Updated from 6:59 a.m. EST
I've received a good bit of email lately asking my opinion on Northfield Laboratories (NFLD) and its experimental human blood substitute Polyheme. The interest in Northfield was sparked by the company's Dec. 20 announcement that the FDA would review Polyheme for approval with a decision date set for April 30.
Northfield shares jumped from about 40 cents prior to the FDA announcement to more than $1. The stock closed Wednesday's trading session down 5.8% at 98 cents. Clearly, there's a contingent of retail investors out there who believe that the FDA, by accepting the Polyheme application for review, is signaling a willingness to approve the blood substitute despite its checkered history.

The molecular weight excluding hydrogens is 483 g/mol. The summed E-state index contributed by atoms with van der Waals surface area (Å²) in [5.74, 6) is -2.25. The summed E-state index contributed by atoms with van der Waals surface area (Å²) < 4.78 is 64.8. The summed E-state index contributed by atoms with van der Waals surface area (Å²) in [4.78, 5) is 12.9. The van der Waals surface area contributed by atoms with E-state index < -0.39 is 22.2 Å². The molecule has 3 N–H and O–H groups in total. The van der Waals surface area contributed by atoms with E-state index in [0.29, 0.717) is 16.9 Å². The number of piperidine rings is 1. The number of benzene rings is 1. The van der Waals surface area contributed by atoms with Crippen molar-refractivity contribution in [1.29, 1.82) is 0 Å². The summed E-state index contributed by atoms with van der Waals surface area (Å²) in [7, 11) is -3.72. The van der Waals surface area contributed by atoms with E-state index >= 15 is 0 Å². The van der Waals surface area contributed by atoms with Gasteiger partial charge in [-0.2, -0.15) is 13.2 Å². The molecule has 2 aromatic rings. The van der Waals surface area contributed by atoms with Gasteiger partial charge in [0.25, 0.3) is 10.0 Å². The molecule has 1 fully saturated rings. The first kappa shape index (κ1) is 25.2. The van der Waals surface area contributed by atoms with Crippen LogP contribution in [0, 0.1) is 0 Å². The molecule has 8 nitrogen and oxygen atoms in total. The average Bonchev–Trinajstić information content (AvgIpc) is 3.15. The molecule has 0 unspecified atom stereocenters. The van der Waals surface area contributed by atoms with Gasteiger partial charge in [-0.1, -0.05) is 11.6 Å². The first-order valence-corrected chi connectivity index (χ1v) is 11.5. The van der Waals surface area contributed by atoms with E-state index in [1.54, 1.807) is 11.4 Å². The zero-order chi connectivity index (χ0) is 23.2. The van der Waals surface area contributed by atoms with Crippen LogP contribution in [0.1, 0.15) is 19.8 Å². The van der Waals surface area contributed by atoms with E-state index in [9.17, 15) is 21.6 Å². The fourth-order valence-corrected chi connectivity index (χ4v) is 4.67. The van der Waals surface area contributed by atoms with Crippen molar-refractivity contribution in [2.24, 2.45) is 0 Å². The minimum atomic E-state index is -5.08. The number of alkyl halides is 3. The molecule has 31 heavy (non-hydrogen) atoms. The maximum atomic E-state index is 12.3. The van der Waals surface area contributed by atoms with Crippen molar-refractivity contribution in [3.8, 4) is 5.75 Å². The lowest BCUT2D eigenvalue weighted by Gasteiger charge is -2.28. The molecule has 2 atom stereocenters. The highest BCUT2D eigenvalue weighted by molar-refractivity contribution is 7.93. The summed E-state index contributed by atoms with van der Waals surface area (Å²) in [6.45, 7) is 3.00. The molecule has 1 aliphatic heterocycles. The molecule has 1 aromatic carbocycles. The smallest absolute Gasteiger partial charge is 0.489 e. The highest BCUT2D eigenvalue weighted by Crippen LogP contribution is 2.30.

I wouldn't make that assumption at all. In fact, Polyheme has very little chance of being approved, in my opinion. This is not a stock I'd chase.Northfield is trying to win a race to get the first human blood substitute approved where other companies like Biopure (BPUR) and Baxter (BAX - Get Report) have failed previously. It's been two years since Northfield first announced the failure of the phase III Polyheme study, but recall that the death rate for trauma patients treated with Polyheme was over 13% compared to a death rate of just under 10% for patients treated with saline and blood. Scarier was the study's safety data, which went against Polyheme in every way measured. Patients treated with Polyheme reported more serious adverse events, more heart attacks and greater risks to the kidneys than the control patients. Polyheme's fans tend to ignore the blood sub's dangerous safety profile and rationalize an FDA approval on the belief that Polyheme is the only thing that can save the life of a severely injured and bleeding patient when blood is not available.